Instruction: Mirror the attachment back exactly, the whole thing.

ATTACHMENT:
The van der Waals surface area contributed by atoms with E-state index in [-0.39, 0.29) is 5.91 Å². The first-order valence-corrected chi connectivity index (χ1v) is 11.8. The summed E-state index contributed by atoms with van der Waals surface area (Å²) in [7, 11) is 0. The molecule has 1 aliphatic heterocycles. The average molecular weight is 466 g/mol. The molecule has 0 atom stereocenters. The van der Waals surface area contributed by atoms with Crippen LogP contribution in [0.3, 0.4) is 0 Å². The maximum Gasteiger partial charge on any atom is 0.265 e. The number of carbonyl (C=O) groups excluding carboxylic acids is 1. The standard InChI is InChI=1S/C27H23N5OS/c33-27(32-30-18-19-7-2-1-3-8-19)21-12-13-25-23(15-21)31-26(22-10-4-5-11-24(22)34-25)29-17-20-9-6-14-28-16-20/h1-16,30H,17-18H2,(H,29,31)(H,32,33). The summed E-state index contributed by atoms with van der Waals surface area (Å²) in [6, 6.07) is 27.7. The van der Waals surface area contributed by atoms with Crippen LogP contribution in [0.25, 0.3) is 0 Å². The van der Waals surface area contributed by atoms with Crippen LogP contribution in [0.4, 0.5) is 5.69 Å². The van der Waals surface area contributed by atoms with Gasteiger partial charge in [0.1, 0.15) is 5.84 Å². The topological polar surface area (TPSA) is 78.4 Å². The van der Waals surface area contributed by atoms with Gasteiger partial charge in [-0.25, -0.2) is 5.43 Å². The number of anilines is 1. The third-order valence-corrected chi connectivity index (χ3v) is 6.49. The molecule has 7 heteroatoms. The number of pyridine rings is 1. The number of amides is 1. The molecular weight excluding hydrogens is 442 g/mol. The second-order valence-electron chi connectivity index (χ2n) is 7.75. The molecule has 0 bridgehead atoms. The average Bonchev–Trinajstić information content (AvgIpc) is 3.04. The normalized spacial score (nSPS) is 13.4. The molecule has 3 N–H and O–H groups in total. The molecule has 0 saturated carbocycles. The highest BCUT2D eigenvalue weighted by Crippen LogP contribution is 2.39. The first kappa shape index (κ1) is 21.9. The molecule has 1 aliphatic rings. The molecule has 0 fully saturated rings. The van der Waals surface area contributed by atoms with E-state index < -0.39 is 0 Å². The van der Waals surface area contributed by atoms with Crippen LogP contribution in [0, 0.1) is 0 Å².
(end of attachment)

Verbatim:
The van der Waals surface area contributed by atoms with E-state index in [-0.39, 0.29) is 5.91 Å². The first-order valence-corrected chi connectivity index (χ1v) is 11.8. The summed E-state index contributed by atoms with van der Waals surface area (Å²) in [7, 11) is 0. The molecule has 1 aliphatic heterocycles. The average molecular weight is 466 g/mol. The molecule has 0 atom stereocenters. The van der Waals surface area contributed by atoms with Crippen LogP contribution in [0.3, 0.4) is 0 Å². The maximum Gasteiger partial charge on any atom is 0.265 e. The number of carbonyl (C=O) groups excluding carboxylic acids is 1. The standard InChI is InChI=1S/C27H23N5OS/c33-27(32-30-18-19-7-2-1-3-8-19)21-12-13-25-23(15-21)31-26(22-10-4-5-11-24(22)34-25)29-17-20-9-6-14-28-16-20/h1-16,30H,17-18H2,(H,29,31)(H,32,33). The summed E-state index contributed by atoms with van der Waals surface area (Å²) in [6, 6.07) is 27.7. The van der Waals surface area contributed by atoms with Crippen LogP contribution in [0.25, 0.3) is 0 Å². The van der Waals surface area contributed by atoms with Crippen LogP contribution in [0.4, 0.5) is 5.69 Å². The van der Waals surface area contributed by atoms with Gasteiger partial charge in [0.1, 0.15) is 5.84 Å². The topological polar surface area (TPSA) is 78.4 Å². The van der Waals surface area contributed by atoms with Gasteiger partial charge in [-0.25, -0.2) is 5.43 Å². The number of anilines is 1. The third-order valence-corrected chi connectivity index (χ3v) is 6.49. The molecule has 7 heteroatoms. The number of pyridine rings is 1. The number of amides is 1. The molecular weight excluding hydrogens is 442 g/mol. The second-order valence-electron chi connectivity index (χ2n) is 7.75. The molecule has 0 bridgehead atoms. The average Bonchev–Trinajstić information content (AvgIpc) is 3.04. The normalized spacial score (nSPS) is 13.4. The molecule has 3 N–H and O–H groups in total. The molecule has 0 saturated carbocycles. The highest BCUT2D eigenvalue weighted by Crippen LogP contribution is 2.39. The first kappa shape index (κ1) is 21.9. The molecule has 1 aliphatic rings. The molecule has 0 fully saturated rings. The van der Waals surface area contributed by atoms with E-state index < -0.39 is 0 Å². The van der Waals surface area contributed by atoms with Crippen LogP contribution in [0, 0.1) is 0 Å².